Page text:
Non communicable diseases (NCDs) are the leading global cause of death and disability. Between and within countries, however, there is still a marked diversity in the causes and nature of this disease transition. In Myanmar, economic and political reforms, and the ways in which these intersect with health, have created a unique public health and development context with major ramifications for public health. Myanmar’s transition creates anl opportunity to learn from the public health and development mistakes made elsewhere, but signs are at present that the rush towards short term economic opportunities is taking precedence. This piece illustrates some of the local dynamics that drive NCDs in Myanmar, and potential entry points for the international community to help address Myanmar’s next major health challenge.
NCDs in Myanmar
Myanmar has the second lowest Human Development Index rating in East Asia and the Pacific, and is still heavily impacted by communicable, and maternal and child, diseases – under five mortality rates are higher than the regional and global averages; while tuberculosis prevalence rates (for instance) are almost twice the regional average and three times the global average.
Myanmar now faces a ‘triple burden of disease’. WHO estimates that around 40% of all deaths in Myanmar are due to NCDs. The Global Burden of Disease report also highlighted the growing impact of NCDs – in Myanmar in 2010, four of the top 10 causes of death were NCDs. Between 1990-2010, stroke rose from approximately 3.9% of all deaths to 6.9%, and deaths attributable to heart disease, diabetes and kidney disease had approximately doubled. Risk factors including tobacco consumption, high blood pressure, and household air pollution are the major sources of disability adjusted life years in Myanmar, with each accounting for over 6% of total share. By contrast, sub-optimal breastfeeding and childhood underweight account for less than 3% of share of DALYs.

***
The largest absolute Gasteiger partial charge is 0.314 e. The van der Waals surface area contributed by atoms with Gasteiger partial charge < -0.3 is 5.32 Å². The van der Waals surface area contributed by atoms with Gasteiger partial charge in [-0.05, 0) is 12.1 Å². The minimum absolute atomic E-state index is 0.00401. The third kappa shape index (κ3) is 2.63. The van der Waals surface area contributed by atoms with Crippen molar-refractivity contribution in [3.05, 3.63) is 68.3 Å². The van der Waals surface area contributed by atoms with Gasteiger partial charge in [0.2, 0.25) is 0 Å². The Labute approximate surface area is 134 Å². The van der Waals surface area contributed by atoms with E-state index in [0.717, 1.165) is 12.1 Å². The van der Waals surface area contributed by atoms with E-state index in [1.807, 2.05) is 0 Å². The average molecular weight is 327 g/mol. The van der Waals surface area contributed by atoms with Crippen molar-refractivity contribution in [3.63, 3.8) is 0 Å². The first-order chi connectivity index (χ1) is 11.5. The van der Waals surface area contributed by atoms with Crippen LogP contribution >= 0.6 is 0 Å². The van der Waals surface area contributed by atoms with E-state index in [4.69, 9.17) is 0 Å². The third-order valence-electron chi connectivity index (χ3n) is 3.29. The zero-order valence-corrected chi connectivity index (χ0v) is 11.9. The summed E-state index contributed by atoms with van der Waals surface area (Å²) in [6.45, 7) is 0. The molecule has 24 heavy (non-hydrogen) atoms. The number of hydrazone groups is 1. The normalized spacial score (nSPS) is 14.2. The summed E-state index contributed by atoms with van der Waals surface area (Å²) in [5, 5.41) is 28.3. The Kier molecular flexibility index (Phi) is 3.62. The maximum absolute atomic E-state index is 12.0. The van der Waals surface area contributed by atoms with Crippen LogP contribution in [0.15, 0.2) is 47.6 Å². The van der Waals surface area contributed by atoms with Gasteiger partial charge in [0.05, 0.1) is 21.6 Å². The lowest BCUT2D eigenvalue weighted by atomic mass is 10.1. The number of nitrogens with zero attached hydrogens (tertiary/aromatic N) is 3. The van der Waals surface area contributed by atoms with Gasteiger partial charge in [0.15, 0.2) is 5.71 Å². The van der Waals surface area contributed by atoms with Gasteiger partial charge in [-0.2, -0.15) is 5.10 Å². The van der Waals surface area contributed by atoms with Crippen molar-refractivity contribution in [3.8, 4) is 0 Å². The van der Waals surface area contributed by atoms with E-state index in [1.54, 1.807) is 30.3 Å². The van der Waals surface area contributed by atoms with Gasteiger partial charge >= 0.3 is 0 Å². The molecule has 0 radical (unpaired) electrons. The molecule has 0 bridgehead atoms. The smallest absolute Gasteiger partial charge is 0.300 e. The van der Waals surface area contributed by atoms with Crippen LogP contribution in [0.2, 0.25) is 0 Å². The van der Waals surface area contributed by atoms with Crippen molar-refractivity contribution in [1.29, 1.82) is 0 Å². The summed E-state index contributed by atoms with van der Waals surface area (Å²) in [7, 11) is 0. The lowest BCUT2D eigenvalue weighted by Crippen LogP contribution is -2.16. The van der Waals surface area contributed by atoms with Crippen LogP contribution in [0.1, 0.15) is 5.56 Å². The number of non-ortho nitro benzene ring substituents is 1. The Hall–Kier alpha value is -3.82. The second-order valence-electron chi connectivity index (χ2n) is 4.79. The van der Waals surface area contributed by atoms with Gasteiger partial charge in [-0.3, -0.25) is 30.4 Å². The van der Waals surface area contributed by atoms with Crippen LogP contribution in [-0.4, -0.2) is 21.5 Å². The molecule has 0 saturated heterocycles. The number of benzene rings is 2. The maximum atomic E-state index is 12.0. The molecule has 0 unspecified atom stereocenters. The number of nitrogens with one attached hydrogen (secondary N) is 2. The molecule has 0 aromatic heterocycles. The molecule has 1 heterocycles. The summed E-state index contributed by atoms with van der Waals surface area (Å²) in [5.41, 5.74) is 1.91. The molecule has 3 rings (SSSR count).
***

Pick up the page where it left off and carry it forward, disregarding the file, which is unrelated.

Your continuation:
Drivers and risks
Over the past few years, political and economic developments in Myanmar have created an environment conducive to the rapid growth of NCDS. Alcohol, tobacco, and soft drink companies have rushed to take advantage of the changing political and economic environment. Faced with collapsing sales in many developed countries, these companies are increasingly targeting developing countries. With the potential for rapid economic growth in Myanmar, and a weak regulatory environment and limited public health lobby groups, Myanmar has become a major priority. While these companies bring revenue and employment opportunities, as has been seen elsewhere the long term health costs of these ‘industrial vectors’ outweighs the short term economic benefits.
Since mid-2012, the Myanmar Investment Commission has approved the establishment of at least six new breweries, including granting licenses for four joint ventures in January 2013 which involve multinational corporations such as Heineken and Carlsberg. The highest tax payer in the country in 2011-12 was Myanmar Brewery Limited, raising the potential of conflict between economic growth and long-term health outcomes.
The same story is playing out with Big Tobacco. In July 2013 British American Tobacco, the world’s second largest cigarette manufacturer, unveiled a $US50 million investment over five years to produce, market and sell its brands in Myanmar. Its factory, to be built on the outskirts of Yangon, will create about 400 jobs. Japan Tobacco, number 3 globally, forged a joint venture partnership in 2012, while China’s largest tobacco producer is also setting up a multi-million dollar joint venture.
A joint venture was also approved recently between Coca-Cola and a local company to resume the domestic production of Coca-Cola. Coca-Cola’s explicit objective of market expansion has raised concerns that both the prevalence of soft drink consumption and the level of consumption by existing consumers will increase. There is significant potential for a conflict of interest between health and economic priorities. The current investment incentive structure in Myanmar allows tax breaks for foreign investors for five years, which has implications for government revenue and also for health outcomes as this may create space for companies to set a low price for products to stimulate demand.